Quan v Bray to unsettle trust planning, charity law and family law

Judgments of the Family Courts are often dismissed as the preserve of warring couples or parents in dispute and seen as having little relevance to other spheres of life. However the Court of Appeal is today considering legal issues concerning Trusts and Settlements that could have pivotal impact on a whole spectrum of legal advice in the wealth planning sector including Trusts Law, Charities Law and Matrimonial Law. Continue reading

A delicate balance – children’s privacy vs public interest in the family courts

Part one of this blog dealt with the decision in Re J, a very difficult case concerning a 7 year old boy (‘J’) whose mother had alleged that he was gender dysphoric and wanted to live as a girl. At a final hearing in July (2016), a judge found that the mother had imposed this belief upon J and, in doing so, had caused significant emotional harm to J, and that J’s interests were better served by living with his father. Continue reading

Gender identity – how the courts approach children’s right to choose

Re J is a very difficult case concerning a 7 year old boy (‘J’). His parents had separated acrimoniously and his mother was refusing to allow J to spend time with his father. This was largely because (she said) the father was uncomfortable with the fact that J identified more strongly with being a girl than a boy. Continue reading

A single approach to abductions?

The 2015 case of Re C (internal relocation) appeared at the time to dramatically alter, and simultaneously clarify, the approach to be taken by the courts in relocation cases. Re C seemed to state that whether a relocation is internal or international, the same principles will be applied by the court in determining whether the move is to be permitted. This therefore provided clarity to a line of case law providing variable interpretations as to the weight to be placed on such factors as the intentions of the relocating parent. Continue reading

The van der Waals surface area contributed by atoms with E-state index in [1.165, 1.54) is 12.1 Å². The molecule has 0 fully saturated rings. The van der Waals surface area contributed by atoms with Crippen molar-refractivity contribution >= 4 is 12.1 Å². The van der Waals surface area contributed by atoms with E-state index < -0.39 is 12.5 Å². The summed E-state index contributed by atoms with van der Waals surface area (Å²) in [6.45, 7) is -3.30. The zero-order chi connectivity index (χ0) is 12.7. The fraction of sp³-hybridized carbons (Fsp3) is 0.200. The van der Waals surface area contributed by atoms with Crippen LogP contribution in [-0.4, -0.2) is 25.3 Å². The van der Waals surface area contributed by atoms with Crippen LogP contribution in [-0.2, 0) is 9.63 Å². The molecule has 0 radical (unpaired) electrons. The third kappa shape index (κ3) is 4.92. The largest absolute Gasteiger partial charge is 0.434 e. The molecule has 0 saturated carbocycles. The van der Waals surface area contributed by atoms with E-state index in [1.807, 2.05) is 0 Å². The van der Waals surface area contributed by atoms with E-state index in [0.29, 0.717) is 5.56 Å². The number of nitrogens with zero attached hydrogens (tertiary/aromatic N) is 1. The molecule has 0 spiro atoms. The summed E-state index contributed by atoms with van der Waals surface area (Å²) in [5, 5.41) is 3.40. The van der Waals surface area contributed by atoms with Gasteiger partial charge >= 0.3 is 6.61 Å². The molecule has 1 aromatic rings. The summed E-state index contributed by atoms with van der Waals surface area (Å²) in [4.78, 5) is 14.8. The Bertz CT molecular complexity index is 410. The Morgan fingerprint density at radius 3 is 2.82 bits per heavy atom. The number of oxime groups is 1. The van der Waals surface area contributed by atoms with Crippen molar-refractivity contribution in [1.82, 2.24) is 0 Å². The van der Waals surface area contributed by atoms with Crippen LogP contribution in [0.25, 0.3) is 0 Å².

What type of parent is Rob Titchener?

Being a family lawyer can be a disadvantage when trying to enjoy a television or radio drama. Family law is easily misunderstood and its realities can get in the way of a good storyline; nobody really wants to watch reasonable and calm lawyers helping parties negotiate sensible solutions in an amicable way. Continue reading

Trust issues

When it comes to family trusts, it is usually the beneficiaries of the trust who get all the attention, but it is the role of the trustees that interest me.

Trustees have a somewhat strange and difficult job – they own the assets held on trust but they hold them for the benefit of beneficiaries, and so have a duty to act in those beneficiaries’ best interests.  The trustees can control and manage the assets but only within the parameters of the trust.

Continue reading

The dawn of a new era for resolving disputes in relation to children

We have a lot to celebrate with the recent launch of the new Children Law Arbitration Scheme. Thanks to the introduction of this new form of dispute resolution, arbitration can be used in children cases to find fast, effective and flexible solutions. Continue reading